Trump's EPA accidentally confirms an embarrassing news report was actually correct.

The EPA repeatedly self-owned while trying to discredit the Associated Press.

Over the weekend, the Associated Press reported that multiple toxic waste sites in Houston have flooded, and the Scott Pruitt’s EPA was still not on the ground. This didn’t sit well with the EPA, an agency allegedly staffed with grown-ups, which decided to respond with a press release that, among other things, seems to just confirm that the AP’s story was accurate.

It starts off, remarkably, with a personal attack:

Despite reporting from the comfort of Washington, [AP reporter Michael] Biesecker had the audacity to imply that agencies aren’t being responsive to the devastating effects of Hurricane Harvey.

Under any other administration, this kind of personal attack of a reporter would be dominate a news cycle, but Trump’s tenure has been one embarrassing disaster after another. To be clear, there are two bylines on the AP report, and the EPA conveniently left out Jason Dearen, the reporter who was in fact in Houston, at the Superfund sites. A substantial portion of the story is dedicated to on-the-ground descriptions and interviews with locals. Here’s a video that accompanied the report:

Maybe no one at the EPA actually read the story?

Here’s the truth: through aerial imaging, EPA has already conducted initial assessments at 41 Superfund sites – 28 of those sites show no damage, and 13 have experienced flooding. This was left out of the original story, along with the fact that EPA and state agencies worked with responsible parties to secure Superfund sites before the hurricane hit. Leaving out this critical information is misleading.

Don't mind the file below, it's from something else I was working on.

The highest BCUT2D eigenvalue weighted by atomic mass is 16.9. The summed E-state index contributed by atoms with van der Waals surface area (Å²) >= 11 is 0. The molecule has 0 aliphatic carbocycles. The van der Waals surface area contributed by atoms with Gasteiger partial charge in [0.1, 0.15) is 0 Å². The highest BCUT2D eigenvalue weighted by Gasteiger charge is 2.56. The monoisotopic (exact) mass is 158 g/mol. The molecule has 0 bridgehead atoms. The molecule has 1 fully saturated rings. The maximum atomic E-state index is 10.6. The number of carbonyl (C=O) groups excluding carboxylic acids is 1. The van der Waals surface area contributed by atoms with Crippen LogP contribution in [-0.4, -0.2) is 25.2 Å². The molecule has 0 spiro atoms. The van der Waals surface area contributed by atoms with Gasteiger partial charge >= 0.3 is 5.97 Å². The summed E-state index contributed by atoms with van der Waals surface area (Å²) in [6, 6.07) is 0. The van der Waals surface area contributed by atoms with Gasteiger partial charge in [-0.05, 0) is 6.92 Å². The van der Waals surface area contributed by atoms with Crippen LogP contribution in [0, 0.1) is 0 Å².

They basically confirmed the AP’s reporting here: more than a dozen sites have been flooded and the EPA has not investigated them in person. And again, despite the EPA trying to single out Biesecker, the AP did have someone on the ground, proving if nothing else that the sites are accessible.

Unfortunately, the Associated Press’ Michael Biesecker has a history of not letting the facts get in the way of his story. Earlier this summer, he made-up a meeting that Administrator Pruitt had, and then deliberately discarded information that refuted his inaccurate story – ultimately prompting a nation-wide correction.

This is a weird self-own. Back in June the AP reported that Pruitt had met with the head of Dow Chemical before reversing a pesticide ban. The AP’s story turned out to be wrong because they were reporting on inaccurate meeting schedules provided by the EPA. So, the EPA is trying to criticize Biesecker for reporting on information the agency gave him. And to establish how little credibility there is left with the people running this government organization, the release links to a Breitbart article that accuses the AP of being in a “CNN-level” scandal over the correction.

Understandably, AP executive editor Sally Buzbee took issue with the EPA taking issue: